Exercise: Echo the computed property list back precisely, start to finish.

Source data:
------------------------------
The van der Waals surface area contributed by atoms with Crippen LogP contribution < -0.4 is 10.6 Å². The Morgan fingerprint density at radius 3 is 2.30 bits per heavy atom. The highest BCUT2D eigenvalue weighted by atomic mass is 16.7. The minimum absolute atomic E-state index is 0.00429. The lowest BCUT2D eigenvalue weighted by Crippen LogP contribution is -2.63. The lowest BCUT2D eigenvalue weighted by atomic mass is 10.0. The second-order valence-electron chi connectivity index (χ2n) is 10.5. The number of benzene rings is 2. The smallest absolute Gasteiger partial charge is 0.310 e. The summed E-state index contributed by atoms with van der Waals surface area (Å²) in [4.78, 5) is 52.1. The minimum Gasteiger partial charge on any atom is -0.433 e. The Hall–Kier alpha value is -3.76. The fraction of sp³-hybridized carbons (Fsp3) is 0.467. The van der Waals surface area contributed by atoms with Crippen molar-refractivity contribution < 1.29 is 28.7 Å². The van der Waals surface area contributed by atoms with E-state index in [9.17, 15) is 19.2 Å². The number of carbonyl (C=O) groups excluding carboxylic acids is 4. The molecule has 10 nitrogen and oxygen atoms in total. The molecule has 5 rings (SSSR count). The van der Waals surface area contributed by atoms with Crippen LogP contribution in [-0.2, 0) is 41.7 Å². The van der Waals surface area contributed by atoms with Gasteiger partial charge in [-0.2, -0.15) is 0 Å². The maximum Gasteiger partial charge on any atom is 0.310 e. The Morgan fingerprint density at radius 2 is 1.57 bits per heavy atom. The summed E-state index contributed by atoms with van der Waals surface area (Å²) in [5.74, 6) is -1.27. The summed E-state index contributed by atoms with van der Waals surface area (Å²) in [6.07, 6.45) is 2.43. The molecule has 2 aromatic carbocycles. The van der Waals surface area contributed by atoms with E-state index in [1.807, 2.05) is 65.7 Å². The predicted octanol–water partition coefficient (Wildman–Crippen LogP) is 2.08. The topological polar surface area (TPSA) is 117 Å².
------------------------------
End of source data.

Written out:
The van der Waals surface area contributed by atoms with Crippen LogP contribution < -0.4 is 10.6 Å². The Morgan fingerprint density at radius 3 is 2.30 bits per heavy atom. The highest BCUT2D eigenvalue weighted by atomic mass is 16.7. The minimum absolute atomic E-state index is 0.00429. The lowest BCUT2D eigenvalue weighted by Crippen LogP contribution is -2.63. The lowest BCUT2D eigenvalue weighted by atomic mass is 10.0. The second-order valence-electron chi connectivity index (χ2n) is 10.5. The number of benzene rings is 2. The smallest absolute Gasteiger partial charge is 0.310 e. The summed E-state index contributed by atoms with van der Waals surface area (Å²) in [4.78, 5) is 52.1. The minimum Gasteiger partial charge on any atom is -0.433 e. The Hall–Kier alpha value is -3.76. The fraction of sp³-hybridized carbons (Fsp3) is 0.467. The van der Waals surface area contributed by atoms with Crippen molar-refractivity contribution < 1.29 is 28.7 Å². The van der Waals surface area contributed by atoms with E-state index in [9.17, 15) is 19.2 Å². The number of carbonyl (C=O) groups excluding carboxylic acids is 4. The molecule has 10 nitrogen and oxygen atoms in total. The molecule has 5 rings (SSSR count). The van der Waals surface area contributed by atoms with Crippen LogP contribution in [-0.2, 0) is 41.7 Å². The van der Waals surface area contributed by atoms with Gasteiger partial charge in [-0.2, -0.15) is 0 Å². The maximum Gasteiger partial charge on any atom is 0.310 e. The Morgan fingerprint density at radius 2 is 1.57 bits per heavy atom. The summed E-state index contributed by atoms with van der Waals surface area (Å²) in [5.74, 6) is -1.27. The summed E-state index contributed by atoms with van der Waals surface area (Å²) in [6.07, 6.45) is 2.43. The molecule has 2 aromatic carbocycles. The van der Waals surface area contributed by atoms with E-state index in [1.807, 2.05) is 65.7 Å². The predicted octanol–water partition coefficient (Wildman–Crippen LogP) is 2.08. The topological polar surface area (TPSA) is 117 Å².